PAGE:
‘Being part of something uplifting’

Though Smalltown Boy has been hailed as an all-time great gay anthem by publications including Billboard and Rolling Stone, its current popularity on TikTok doesn’t really lean into its queerness. Instead, Bronski Beat’s song has become the soundtrack for a dance trend in which Gen Z and millennials challenge their parents to show off their finest 1980s-style dance moves. It’s impossible to pinpoint why Smalltown Boy became the go-to song for this trend, which began taking off in early May, but ABSOLUTE suggests that Bronski Beat’s old-school analogue synth sounds give it an edge. “Lots of producers are still using analogue synths today because of their richness – I love using them in my music,” he says.

Smalltown Boy felt so real and wasn’t sugar-coated in any way – Ian Wade

Some might argue that this TikTok trend – often showing middle-aged parents in family kitchens or living rooms – inadvertently “straightwashes” an inherently gay pop song about escaping that very life. But it’s worth noting that Somerville has given it his blessing. In a post shared on 25 May, the 40th anniversary of Smalltown Boy’s initial release, the singer said the challenge has “made me smile and warmed my heart”. “Everything is going so crazy in the world – there’s so much that’s terrifying,” he continued. “But here on TikTok, there’s all these people finding the moment to have a bit of fun, and all these older people reliving some memory and being part of something uplifting.”

Getty Images Smalltown Boy's power hasn't dimmed in the 40 years since it was released (Credit: Getty Images)Getty Images

Smalltown Boy’s power hasn’t dimmed in the 40 years since it was released (Credit: Getty Images)

In the same post, Somerville spoke eloquently about the song’s origins and ongoing relevance as a LGBTQ+ rights anthem. “[We were] three young gay men: out, proud, in your face, and we had a message,” he recalled. “That message now still resonates 40 years later [because] we seem to be regressing. [In] so many places, rights are being chipped away at and there’s a real surge of homophobia, aggression and discrimination towards anyone who basically wants to be themselves, and love who they choose.”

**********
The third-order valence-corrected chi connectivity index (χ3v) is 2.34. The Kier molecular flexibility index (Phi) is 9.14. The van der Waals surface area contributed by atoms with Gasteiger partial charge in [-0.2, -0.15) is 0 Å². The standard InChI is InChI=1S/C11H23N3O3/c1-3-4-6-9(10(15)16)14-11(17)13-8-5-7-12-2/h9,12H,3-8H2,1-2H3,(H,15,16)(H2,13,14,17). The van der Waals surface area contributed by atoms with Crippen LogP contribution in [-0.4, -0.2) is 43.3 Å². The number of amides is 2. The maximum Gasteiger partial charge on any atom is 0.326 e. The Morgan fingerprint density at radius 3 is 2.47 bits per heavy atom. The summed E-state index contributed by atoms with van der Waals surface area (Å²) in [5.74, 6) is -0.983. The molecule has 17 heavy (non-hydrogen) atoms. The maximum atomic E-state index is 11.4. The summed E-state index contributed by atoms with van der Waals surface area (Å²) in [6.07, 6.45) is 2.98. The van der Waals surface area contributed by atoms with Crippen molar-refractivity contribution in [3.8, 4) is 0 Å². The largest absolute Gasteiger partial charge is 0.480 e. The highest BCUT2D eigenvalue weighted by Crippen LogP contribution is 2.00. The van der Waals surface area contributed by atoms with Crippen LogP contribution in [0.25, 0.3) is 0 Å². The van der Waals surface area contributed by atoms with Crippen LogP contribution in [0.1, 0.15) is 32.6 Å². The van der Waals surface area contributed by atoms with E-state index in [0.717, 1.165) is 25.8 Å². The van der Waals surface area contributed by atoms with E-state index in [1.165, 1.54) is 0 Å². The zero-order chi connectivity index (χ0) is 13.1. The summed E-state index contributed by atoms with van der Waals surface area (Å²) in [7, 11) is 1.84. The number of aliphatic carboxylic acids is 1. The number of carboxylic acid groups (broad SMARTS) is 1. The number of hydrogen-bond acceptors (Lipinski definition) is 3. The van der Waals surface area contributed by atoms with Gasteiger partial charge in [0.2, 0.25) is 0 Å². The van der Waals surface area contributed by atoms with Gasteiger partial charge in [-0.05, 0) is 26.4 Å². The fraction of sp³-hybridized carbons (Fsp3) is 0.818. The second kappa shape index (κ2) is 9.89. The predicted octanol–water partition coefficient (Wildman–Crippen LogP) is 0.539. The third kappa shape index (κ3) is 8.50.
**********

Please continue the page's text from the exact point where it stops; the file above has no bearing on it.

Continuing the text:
Music writer Ian Wade, the author of 1984: The Year Pop Went Queer, says it was clear from the start that Smalltown Boy was an “important” pop song as well as a “great” one. He believes the powerful accompanying video, which shows Somerville looking admiringly at another boy in the local swimming pool, but then being beaten up by the same boy and his friends, helped to drive home the song’s message. “It felt so real and wasn’t sugar-coated in any way,” says Wade, who is particularly moved by the “realistic interactions” between Somerville and the actors who play his parents. “You see the tears and upset of his mum but also the gentle hostility of his dad, who hands Jimmy some money but won’t shake his hand,” he notes. In a 2015 interview, Somerville said the video was conceived as a mini “socio-documentary”, which was a “groundbreaking” idea at the time.

Getty Images Released in October 1984, the group's debut album was pointedly titled The Age of Consent (Credit: Getty Images)Getty Images

Released in October 1984, the group’s debut album was pointedly titled The Age of Consent (Credit: Getty Images)

The singer also suggested that Smalltown Boy continues to resonate because it was “a real cry” for acceptance and understanding. “The whole history of the song is that it comes from a passion for change in politics and society,” he told lifestyle blog Madame Soho in 2015. For Somerville, Bronski Beat were the product of a politically charged underground scene that splintered from London’s growing commercial gay and lesbian scene in 1982. After Somerville recorded a song called Screaming for a seminal documentary about this movement, 1983’s Framed Youth – The Revenge of the Teenage Perverts, Bronski and Steinbachek asked him to make music with them. All three were former “smalltown” boys: Somerville and Bronski moved to London from Glasgow in Scotland, while Steinbachek hailed from Southend-on-Sea on England’s south coast.